by René Walling Sweeping statements and generalizations are often made about the membership of early World Science Fiction Conventions (WSFC, or Worldcon) such as “only the same people came back every year” or “the attendance was all male.” Yet rarely is more than anecdotal evidence given to support these statements. The goal of this report is to provide some hard data on the membership of early Worldcons so that such statements can be based on more than anecdotal evidence.
By Jude-Marie Green One rocket lumbers along to the launchpad. Earth-bound and clumsy now, gorgeous with potential. It’s yours. You’re the last. You should be proud of that.
by Betsy James
Your two-penny face,
bright as your father's,
by Victor Grech Star Trek is a popular cultural phenomenon. One of the spin-offs, the Voyager series, features a naïve and lonely young human officer called Harry Kim who repeatedly falls for warm and affectionate “dark haired girls” or cold and calculating “schizoid women” as famously categorized by N. Katherine Hayles about Philip K. Dick’s oeuvre.
by Shveta Thakrar
So red this rose
Brambles burst from my mouth
(Stammers strangled into sterile silence)
by Sean Monaghan Gemma felt the pain right away. She sighed, stretching, angling her limbs and hips, trying to find a more comfortable position. She blinked, looking at the Arhend side table strewn with folders.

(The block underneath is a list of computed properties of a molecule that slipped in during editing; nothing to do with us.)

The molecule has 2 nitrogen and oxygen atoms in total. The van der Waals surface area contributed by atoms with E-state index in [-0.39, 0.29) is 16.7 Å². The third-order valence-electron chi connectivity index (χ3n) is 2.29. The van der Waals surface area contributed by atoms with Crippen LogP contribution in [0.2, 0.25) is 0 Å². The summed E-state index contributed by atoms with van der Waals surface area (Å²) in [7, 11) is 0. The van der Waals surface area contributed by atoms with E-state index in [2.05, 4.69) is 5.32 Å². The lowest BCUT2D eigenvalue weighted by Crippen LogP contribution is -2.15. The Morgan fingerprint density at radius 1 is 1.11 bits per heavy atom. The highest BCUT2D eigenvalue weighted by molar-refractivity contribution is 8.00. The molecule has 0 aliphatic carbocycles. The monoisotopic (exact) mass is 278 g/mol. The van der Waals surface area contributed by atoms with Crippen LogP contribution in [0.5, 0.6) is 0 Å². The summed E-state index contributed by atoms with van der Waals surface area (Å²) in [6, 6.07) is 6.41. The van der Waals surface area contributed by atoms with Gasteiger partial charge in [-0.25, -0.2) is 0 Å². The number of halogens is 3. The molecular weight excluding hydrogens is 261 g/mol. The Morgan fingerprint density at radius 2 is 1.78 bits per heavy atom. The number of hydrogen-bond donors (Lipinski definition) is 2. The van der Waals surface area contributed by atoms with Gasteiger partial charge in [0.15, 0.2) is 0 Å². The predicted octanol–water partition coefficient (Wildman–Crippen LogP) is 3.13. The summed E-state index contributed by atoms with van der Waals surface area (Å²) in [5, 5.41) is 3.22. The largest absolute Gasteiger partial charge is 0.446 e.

by WC Roberts
Striding tall on spider legs it scans the regolith
the ping of refined metal set off
antenna disk cocked upward
by Sheila Finch Utopian or dystopian, the view of the near future adopted by an author owes much to the political and social climate of its time. Two dystopian works by Paolo Bacigalupi, out of the many that have appeared in recent years, illustrate this point:
by Nancy Fulda The vase cracks against the hardened floor of our street-house, splitting into a dozen pieces. Shards fly everywhere – under the workbench, across the floor, even beneath the gears of the big mechanical clock that Grandfather brought down the hill this morning. Everyone in the room freezes.
by Jean Asselin, Editor - Our namesake, James Gunn, says that fantasy and science fiction (SF) are literatures of discontinuity—the world of the story differs from the one we live in—with one essential difference.